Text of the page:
By Clayton Browne
Pharmaceutical companies of all sizes today are conducting a significant portion of their clinical research outside of the U.S. and Western Europe. Clinical research organizations (CROs) began springing up in the 1990s, and a number of major pharmaceutical companies have outsourced aspects of their clinical research for almost two decades.
The CRO industry, however, began to experience rapid growth in 2007 and 2008 as cost and demographic factors practically forced almost all companies involved in drug development to outsource more clinical research of all kinds. The trend toward outsourcing of clinical research has only picked up steam since then, and Morningstar estimates that worldwide revenue for CROs will top $32 billion in 2012. Further growth is expected as 2011’s 11.1 percent increase in industry revenues is expected to be surpassed this year.
One of the major reasons for the rapid growth in the CRO industry over the last few years has been a trend toward closer partnerships (such as Full-Time-Equivalent or FTE partnerships) between CROs and their clients and the development of a “functional service outsourcing” model. Functional service outsourcing means utilizing several CROs that specialize in the various aspects of drug development (patient recruitment, trial management, data analysis, etc.) rather than just hiring a single larger CRO to undertake the whole project.
Argentina has one of the most advanced health care systems in South America with every major city having top quality hospitals and medical laboratories.
These trends in the industry have opened the doors not just to smaller specialized corporate players, but to new national and regional players as well. India and Eastern Europe have been the main hubs of CRO activity since the industry came into its own, but this new push for closer working relationships and demonstrated high levels of specific subject area expertise has allowed other countries such as Brazil, Argentina, Chile and the Philippines to emerge as CRO destinations.
Argentine CRO Industry Comes Into its Own
Argentina was not well known as a CRO outsourcing destination until just a few years ago, but the combination of a reasonably good health care infrastructure (importantly including national clinical trial standards that are compatible with international norms) and relative ease of patient recruitment has led to rapid growth in the Argentine CRO industry since 2008.
According to a recent report from GBI Research, total revenues for the CRO industry in Argentina came in right at $50 million in 2010, and given that the year-to-year growth rate was over 9%, total industry revenues will likely come close to $60 million in 2012.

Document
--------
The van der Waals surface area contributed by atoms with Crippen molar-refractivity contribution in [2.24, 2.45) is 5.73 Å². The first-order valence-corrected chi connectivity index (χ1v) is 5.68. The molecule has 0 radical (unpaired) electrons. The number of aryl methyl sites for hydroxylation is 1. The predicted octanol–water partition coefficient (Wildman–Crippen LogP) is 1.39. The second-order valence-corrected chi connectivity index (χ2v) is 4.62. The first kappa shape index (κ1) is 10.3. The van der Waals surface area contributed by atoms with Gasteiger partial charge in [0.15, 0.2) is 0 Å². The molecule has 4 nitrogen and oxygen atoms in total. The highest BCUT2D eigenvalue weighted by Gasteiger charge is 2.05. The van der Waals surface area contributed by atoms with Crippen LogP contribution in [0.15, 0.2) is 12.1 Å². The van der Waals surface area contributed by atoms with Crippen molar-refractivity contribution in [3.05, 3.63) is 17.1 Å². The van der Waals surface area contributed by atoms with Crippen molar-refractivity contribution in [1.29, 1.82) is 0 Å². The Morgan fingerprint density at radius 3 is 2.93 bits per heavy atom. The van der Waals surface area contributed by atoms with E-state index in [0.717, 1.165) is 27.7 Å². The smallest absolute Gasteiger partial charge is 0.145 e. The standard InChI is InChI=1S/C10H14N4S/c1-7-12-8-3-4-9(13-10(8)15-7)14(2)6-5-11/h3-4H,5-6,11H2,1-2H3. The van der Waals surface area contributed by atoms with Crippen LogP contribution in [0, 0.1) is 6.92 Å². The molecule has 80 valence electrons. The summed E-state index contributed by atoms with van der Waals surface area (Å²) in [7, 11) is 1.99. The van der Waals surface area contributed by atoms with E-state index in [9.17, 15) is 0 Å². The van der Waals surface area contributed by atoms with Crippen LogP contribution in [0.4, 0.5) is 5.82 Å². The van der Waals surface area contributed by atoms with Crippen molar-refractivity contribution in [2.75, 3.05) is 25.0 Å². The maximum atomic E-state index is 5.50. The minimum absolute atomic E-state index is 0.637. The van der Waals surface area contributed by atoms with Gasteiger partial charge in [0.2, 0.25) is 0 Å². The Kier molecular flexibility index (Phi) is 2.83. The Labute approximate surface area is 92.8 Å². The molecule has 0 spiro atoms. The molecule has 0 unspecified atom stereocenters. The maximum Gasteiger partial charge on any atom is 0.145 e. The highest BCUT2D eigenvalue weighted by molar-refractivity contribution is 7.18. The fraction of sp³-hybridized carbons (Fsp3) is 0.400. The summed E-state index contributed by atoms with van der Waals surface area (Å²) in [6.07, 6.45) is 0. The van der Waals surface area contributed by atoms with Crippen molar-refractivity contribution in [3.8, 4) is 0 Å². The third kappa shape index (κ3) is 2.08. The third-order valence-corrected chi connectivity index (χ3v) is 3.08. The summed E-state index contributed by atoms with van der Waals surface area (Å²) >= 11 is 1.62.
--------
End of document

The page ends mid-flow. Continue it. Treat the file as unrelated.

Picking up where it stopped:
Health Care Infrastructure in Argentina
Argentina has one of the most advanced health care systems in South America with every major city having top quality hospitals and medical laboratories. When you add that to the fact that the Argentine government has already set up a series of government-run clinical investigative sites (ANMAT sites) in high-population urban areas, it is easy to see why Argentina is becoming a preferred CRO outsourcing locale.
Relative Ease of Clinical Trial Patient Recruitment in Argentina
One of the biggest reasons that pharma and biotech companies from all across the world are coming to Argentina to do their clinical research is the relative ease of patient recruitment. In the U.S. and Europe large clinical trials can literally take years to recruit the thousands of patients required, meaning that clinical trials can last five years or longer. It is obviously a huge advantage if that same recruitment process can be achieved in just a few months, and companies are finding that this is possible in Argentina.
The number one factor at play here is that a majority of the population does not have health insurance, and in some cases has very limited access to more than basic health care. This means that, unlike in the U.S. or Western Europe, there is a large pool of treatment-naive potential subjects for clinical trials to recruit from in Argentina. The ANMAT sites located in urban areas throughout the country also considerably reduce the overhead for both recruiting and managing clinical trials, further adding to Argentina’s attractiveness as a CRO outsourcing destination.
A number of multinational CROs such as Activa, Blanchard & Asociados, Charles River Laboratories, Covance Inc., EGCP, Klixar, LatinClin and Quintiles already have operations in Argentina (including many recent mergers and acquisitions of local CROs). These companies provide clinical trial-related services ranging from regulatory consultation to project management and data analysis.
As a final note it should be mentioned that the Argentine government has begun preliminary discussions regarding streamlining the current burdensome trial approval process and even possibly offering companies incentives for conducting clinical trials in Argentina. If some of these initiatives eventually become actual policy, there is the possibility of even more rapid growth in the Argentine CRO industry.